For instance, as you can see in the screengrab below for Constant Contact (opens in new tab), changing from a light background to dark background immediately separates the primary call to action ('Try it FREE') from the navigation menu and secondary ('Call Us') call to action.

Contrast is used to give hierarchy to the Constant Contact homepage

Contrast is used to give hierarchy to the Constant Contact homepage

Combined with the Z-pattern of the site, the treatment provides a clear visual hierarchy that highlights the email submission form followed by the mid-page navigation menu.

In this article (opens in new tab), Brandon Jones looks at how the use of colour and size affect first impressions of objects in an interface.

Using the below image as an example, most people won't just see two circles on first glance – instead, they'll likely see "a black circle and a smaller red circle".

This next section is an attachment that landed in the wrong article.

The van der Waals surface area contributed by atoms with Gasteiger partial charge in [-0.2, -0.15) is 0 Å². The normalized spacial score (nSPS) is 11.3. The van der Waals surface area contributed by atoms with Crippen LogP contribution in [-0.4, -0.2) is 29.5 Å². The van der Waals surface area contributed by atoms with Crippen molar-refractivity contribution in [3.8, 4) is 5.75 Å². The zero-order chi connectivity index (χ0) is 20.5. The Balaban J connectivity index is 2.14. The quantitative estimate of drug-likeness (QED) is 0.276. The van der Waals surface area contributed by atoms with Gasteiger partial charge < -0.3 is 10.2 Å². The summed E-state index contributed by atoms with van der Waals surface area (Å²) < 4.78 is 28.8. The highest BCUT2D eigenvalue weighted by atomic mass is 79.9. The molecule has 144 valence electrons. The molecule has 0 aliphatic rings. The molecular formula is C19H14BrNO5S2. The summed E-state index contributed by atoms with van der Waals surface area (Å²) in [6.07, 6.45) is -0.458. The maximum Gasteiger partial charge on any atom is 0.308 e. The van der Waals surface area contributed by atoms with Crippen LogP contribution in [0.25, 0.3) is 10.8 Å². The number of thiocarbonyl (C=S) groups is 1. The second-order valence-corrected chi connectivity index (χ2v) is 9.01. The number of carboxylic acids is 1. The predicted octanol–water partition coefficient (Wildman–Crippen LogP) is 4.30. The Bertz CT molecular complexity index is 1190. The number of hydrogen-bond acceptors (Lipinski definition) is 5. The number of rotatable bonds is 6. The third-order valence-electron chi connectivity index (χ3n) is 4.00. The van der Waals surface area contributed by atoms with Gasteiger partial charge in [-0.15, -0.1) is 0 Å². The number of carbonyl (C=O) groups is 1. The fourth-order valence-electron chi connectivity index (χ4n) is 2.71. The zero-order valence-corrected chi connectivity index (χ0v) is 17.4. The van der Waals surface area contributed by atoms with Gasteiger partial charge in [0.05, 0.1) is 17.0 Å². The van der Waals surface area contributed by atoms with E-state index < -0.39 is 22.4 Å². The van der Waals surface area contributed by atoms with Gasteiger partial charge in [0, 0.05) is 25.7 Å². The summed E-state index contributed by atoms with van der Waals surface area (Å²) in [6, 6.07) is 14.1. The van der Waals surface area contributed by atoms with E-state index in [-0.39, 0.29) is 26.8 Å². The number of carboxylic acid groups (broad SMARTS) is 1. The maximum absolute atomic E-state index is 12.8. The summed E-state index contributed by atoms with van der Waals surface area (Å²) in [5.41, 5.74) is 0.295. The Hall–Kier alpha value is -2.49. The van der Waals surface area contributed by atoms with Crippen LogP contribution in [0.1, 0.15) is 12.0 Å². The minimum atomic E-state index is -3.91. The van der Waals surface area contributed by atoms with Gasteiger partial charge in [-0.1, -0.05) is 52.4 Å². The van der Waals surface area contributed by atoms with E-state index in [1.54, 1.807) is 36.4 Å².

Source: Understanding Visual Hierarchy in Design; http://webdesign.tutsplus.com/articles/understanding-visual-hierarchy-in-web-design--webdesign-84

Source: Understanding Visual Hierarchy in Design; http://webdesign.tutsplus.com/articles/understanding-visual-hierarchy-in-web-design--webdesign-84

In this sense, contrast in interface items is very powerful since differentiation is the default human response.

02. Colour

In a nutshell, bright colours stand out from muted colours. This may seem obvious, but the important takeaway is its application: you can exploit this to draw your user's attention where you want.